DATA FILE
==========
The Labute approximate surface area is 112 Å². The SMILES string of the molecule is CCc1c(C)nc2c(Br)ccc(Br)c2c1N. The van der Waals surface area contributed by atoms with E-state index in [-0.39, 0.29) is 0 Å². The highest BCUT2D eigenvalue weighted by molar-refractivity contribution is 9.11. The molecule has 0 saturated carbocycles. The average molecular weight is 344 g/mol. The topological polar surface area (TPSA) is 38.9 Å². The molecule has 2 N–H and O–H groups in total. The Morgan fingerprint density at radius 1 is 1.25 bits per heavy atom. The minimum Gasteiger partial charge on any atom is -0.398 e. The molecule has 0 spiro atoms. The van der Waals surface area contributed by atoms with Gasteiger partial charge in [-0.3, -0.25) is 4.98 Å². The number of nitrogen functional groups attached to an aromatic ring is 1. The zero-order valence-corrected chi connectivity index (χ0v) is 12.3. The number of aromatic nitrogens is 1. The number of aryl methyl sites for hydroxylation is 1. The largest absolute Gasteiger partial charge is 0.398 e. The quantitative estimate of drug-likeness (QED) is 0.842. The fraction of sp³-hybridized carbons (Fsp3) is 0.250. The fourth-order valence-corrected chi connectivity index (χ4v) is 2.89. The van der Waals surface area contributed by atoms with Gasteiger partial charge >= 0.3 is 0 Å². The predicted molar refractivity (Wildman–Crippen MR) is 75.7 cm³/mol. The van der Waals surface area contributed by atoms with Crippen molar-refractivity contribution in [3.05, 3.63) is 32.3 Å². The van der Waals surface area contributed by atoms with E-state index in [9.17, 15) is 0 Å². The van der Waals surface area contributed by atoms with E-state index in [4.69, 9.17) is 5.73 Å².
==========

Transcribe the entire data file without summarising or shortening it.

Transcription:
The Labute approximate surface area is 112 Å². The SMILES string of the molecule is CCc1c(C)nc2c(Br)ccc(Br)c2c1N. The van der Waals surface area contributed by atoms with E-state index in [-0.39, 0.29) is 0 Å². The highest BCUT2D eigenvalue weighted by molar-refractivity contribution is 9.11. The molecule has 0 saturated carbocycles. The average molecular weight is 344 g/mol. The topological polar surface area (TPSA) is 38.9 Å². The molecule has 2 N–H and O–H groups in total. The Morgan fingerprint density at radius 1 is 1.25 bits per heavy atom. The minimum Gasteiger partial charge on any atom is -0.398 e. The molecule has 0 spiro atoms. The van der Waals surface area contributed by atoms with Gasteiger partial charge in [-0.3, -0.25) is 4.98 Å². The number of nitrogen functional groups attached to an aromatic ring is 1. The zero-order valence-corrected chi connectivity index (χ0v) is 12.3. The number of aromatic nitrogens is 1. The number of aryl methyl sites for hydroxylation is 1. The largest absolute Gasteiger partial charge is 0.398 e. The quantitative estimate of drug-likeness (QED) is 0.842. The fraction of sp³-hybridized carbons (Fsp3) is 0.250. The fourth-order valence-corrected chi connectivity index (χ4v) is 2.89. The van der Waals surface area contributed by atoms with Gasteiger partial charge >= 0.3 is 0 Å². The predicted molar refractivity (Wildman–Crippen MR) is 75.7 cm³/mol. The van der Waals surface area contributed by atoms with Crippen molar-refractivity contribution in [3.05, 3.63) is 32.3 Å². The van der Waals surface area contributed by atoms with E-state index in [9.17, 15) is 0 Å². The van der Waals surface area contributed by atoms with E-state index in [4.69, 9.17) is 5.73 Å².